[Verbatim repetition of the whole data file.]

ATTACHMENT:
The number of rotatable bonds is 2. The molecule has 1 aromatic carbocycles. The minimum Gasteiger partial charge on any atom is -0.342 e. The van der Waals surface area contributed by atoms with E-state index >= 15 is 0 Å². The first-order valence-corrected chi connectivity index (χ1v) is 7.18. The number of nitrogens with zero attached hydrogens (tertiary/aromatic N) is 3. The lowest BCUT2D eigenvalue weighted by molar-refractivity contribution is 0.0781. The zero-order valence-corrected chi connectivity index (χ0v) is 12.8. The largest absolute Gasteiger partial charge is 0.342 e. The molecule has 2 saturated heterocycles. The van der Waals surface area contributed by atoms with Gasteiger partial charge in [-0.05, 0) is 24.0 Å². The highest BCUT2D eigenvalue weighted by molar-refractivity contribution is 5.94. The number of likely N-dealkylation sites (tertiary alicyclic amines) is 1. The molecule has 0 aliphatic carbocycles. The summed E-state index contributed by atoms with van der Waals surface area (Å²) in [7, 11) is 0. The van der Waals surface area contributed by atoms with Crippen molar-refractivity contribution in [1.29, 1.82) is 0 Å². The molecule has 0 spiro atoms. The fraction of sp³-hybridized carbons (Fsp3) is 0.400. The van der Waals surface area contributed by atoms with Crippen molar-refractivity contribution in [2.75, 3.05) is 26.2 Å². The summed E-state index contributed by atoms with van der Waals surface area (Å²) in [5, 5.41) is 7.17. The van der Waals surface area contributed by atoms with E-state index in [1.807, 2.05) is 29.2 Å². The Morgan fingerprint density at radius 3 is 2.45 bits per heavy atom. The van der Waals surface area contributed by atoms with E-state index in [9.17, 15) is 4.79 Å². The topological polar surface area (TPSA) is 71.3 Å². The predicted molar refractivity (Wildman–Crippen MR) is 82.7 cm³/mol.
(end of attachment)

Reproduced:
The number of rotatable bonds is 2. The molecule has 1 aromatic carbocycles. The minimum Gasteiger partial charge on any atom is -0.342 e. The van der Waals surface area contributed by atoms with E-state index >= 15 is 0 Å². The first-order valence-corrected chi connectivity index (χ1v) is 7.18. The number of nitrogens with zero attached hydrogens (tertiary/aromatic N) is 3. The lowest BCUT2D eigenvalue weighted by molar-refractivity contribution is 0.0781. The zero-order valence-corrected chi connectivity index (χ0v) is 12.8. The largest absolute Gasteiger partial charge is 0.342 e. The molecule has 2 saturated heterocycles. The van der Waals surface area contributed by atoms with Gasteiger partial charge in [-0.05, 0) is 24.0 Å². The highest BCUT2D eigenvalue weighted by molar-refractivity contribution is 5.94. The number of likely N-dealkylation sites (tertiary alicyclic amines) is 1. The molecule has 0 aliphatic carbocycles. The summed E-state index contributed by atoms with van der Waals surface area (Å²) in [7, 11) is 0. The van der Waals surface area contributed by atoms with Crippen molar-refractivity contribution in [1.29, 1.82) is 0 Å². The molecule has 0 spiro atoms. The fraction of sp³-hybridized carbons (Fsp3) is 0.400. The van der Waals surface area contributed by atoms with Crippen molar-refractivity contribution in [2.75, 3.05) is 26.2 Å². The summed E-state index contributed by atoms with van der Waals surface area (Å²) in [5, 5.41) is 7.17. The van der Waals surface area contributed by atoms with E-state index in [1.807, 2.05) is 29.2 Å². The Morgan fingerprint density at radius 3 is 2.45 bits per heavy atom. The van der Waals surface area contributed by atoms with E-state index in [9.17, 15) is 4.79 Å². The topological polar surface area (TPSA) is 71.3 Å². The predicted molar refractivity (Wildman–Crippen MR) is 82.7 cm³/mol.